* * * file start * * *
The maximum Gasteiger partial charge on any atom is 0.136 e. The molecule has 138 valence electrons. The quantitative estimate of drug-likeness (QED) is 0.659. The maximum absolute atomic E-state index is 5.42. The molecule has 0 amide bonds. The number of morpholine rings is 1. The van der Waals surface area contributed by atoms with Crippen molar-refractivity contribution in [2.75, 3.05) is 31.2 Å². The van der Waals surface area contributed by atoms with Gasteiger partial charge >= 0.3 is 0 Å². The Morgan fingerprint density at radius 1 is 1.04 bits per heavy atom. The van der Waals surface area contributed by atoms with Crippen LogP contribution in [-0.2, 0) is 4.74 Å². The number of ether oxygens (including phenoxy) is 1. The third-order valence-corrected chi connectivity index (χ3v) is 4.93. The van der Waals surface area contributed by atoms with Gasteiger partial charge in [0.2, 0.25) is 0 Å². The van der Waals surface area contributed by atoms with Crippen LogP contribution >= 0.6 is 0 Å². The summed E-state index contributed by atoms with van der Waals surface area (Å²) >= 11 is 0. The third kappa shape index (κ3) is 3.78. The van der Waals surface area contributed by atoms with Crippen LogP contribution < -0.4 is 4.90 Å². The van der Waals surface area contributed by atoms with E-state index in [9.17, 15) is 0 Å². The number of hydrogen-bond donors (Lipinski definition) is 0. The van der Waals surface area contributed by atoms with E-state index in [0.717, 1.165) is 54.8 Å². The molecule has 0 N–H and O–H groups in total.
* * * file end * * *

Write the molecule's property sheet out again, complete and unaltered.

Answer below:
The maximum Gasteiger partial charge on any atom is 0.136 e. The molecule has 138 valence electrons. The quantitative estimate of drug-likeness (QED) is 0.659. The maximum absolute atomic E-state index is 5.42. The molecule has 0 amide bonds. The number of morpholine rings is 1. The van der Waals surface area contributed by atoms with Crippen molar-refractivity contribution in [2.75, 3.05) is 31.2 Å². The van der Waals surface area contributed by atoms with Gasteiger partial charge >= 0.3 is 0 Å². The Morgan fingerprint density at radius 1 is 1.04 bits per heavy atom. The van der Waals surface area contributed by atoms with Crippen LogP contribution in [-0.2, 0) is 4.74 Å². The number of ether oxygens (including phenoxy) is 1. The third-order valence-corrected chi connectivity index (χ3v) is 4.93. The van der Waals surface area contributed by atoms with Gasteiger partial charge in [0.2, 0.25) is 0 Å². The van der Waals surface area contributed by atoms with Crippen LogP contribution >= 0.6 is 0 Å². The summed E-state index contributed by atoms with van der Waals surface area (Å²) >= 11 is 0. The third kappa shape index (κ3) is 3.78. The van der Waals surface area contributed by atoms with Crippen LogP contribution < -0.4 is 4.90 Å². The van der Waals surface area contributed by atoms with E-state index in [9.17, 15) is 0 Å². The number of hydrogen-bond donors (Lipinski definition) is 0. The van der Waals surface area contributed by atoms with E-state index in [0.717, 1.165) is 54.8 Å². The molecule has 0 N–H and O–H groups in total.